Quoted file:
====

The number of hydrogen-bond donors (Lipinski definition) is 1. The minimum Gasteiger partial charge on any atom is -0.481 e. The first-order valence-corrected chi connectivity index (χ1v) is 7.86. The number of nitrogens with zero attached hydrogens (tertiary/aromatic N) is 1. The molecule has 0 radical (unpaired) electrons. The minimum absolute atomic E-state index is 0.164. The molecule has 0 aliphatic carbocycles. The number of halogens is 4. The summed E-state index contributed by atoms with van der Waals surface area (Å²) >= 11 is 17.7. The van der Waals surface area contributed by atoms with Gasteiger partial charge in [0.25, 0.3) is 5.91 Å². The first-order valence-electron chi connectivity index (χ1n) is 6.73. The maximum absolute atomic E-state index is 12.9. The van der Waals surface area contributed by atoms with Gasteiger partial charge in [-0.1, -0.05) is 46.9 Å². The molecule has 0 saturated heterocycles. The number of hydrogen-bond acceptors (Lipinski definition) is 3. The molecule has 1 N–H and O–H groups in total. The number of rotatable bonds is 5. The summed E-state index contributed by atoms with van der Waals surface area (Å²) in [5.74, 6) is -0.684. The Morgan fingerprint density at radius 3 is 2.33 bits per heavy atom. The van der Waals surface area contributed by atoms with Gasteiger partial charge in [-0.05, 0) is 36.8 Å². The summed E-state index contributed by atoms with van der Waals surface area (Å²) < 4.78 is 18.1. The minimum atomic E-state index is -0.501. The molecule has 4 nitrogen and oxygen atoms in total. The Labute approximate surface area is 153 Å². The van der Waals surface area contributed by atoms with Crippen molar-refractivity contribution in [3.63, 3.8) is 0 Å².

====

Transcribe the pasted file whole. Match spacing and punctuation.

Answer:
The number of hydrogen-bond donors (Lipinski definition) is 1. The minimum Gasteiger partial charge on any atom is -0.481 e. The first-order valence-corrected chi connectivity index (χ1v) is 7.86. The number of nitrogens with zero attached hydrogens (tertiary/aromatic N) is 1. The molecule has 0 radical (unpaired) electrons. The minimum absolute atomic E-state index is 0.164. The molecule has 0 aliphatic carbocycles. The number of halogens is 4. The summed E-state index contributed by atoms with van der Waals surface area (Å²) >= 11 is 17.7. The van der Waals surface area contributed by atoms with Gasteiger partial charge in [0.25, 0.3) is 5.91 Å². The first-order valence-electron chi connectivity index (χ1n) is 6.73. The maximum absolute atomic E-state index is 12.9. The van der Waals surface area contributed by atoms with Gasteiger partial charge in [-0.1, -0.05) is 46.9 Å². The molecule has 0 saturated heterocycles. The number of hydrogen-bond acceptors (Lipinski definition) is 3. The molecule has 1 N–H and O–H groups in total. The number of rotatable bonds is 5. The summed E-state index contributed by atoms with van der Waals surface area (Å²) in [5.74, 6) is -0.684. The Morgan fingerprint density at radius 3 is 2.33 bits per heavy atom. The van der Waals surface area contributed by atoms with Gasteiger partial charge in [-0.05, 0) is 36.8 Å². The summed E-state index contributed by atoms with van der Waals surface area (Å²) < 4.78 is 18.1. The minimum atomic E-state index is -0.501. The molecule has 4 nitrogen and oxygen atoms in total. The Labute approximate surface area is 153 Å². The van der Waals surface area contributed by atoms with Crippen molar-refractivity contribution in [3.63, 3.8) is 0 Å².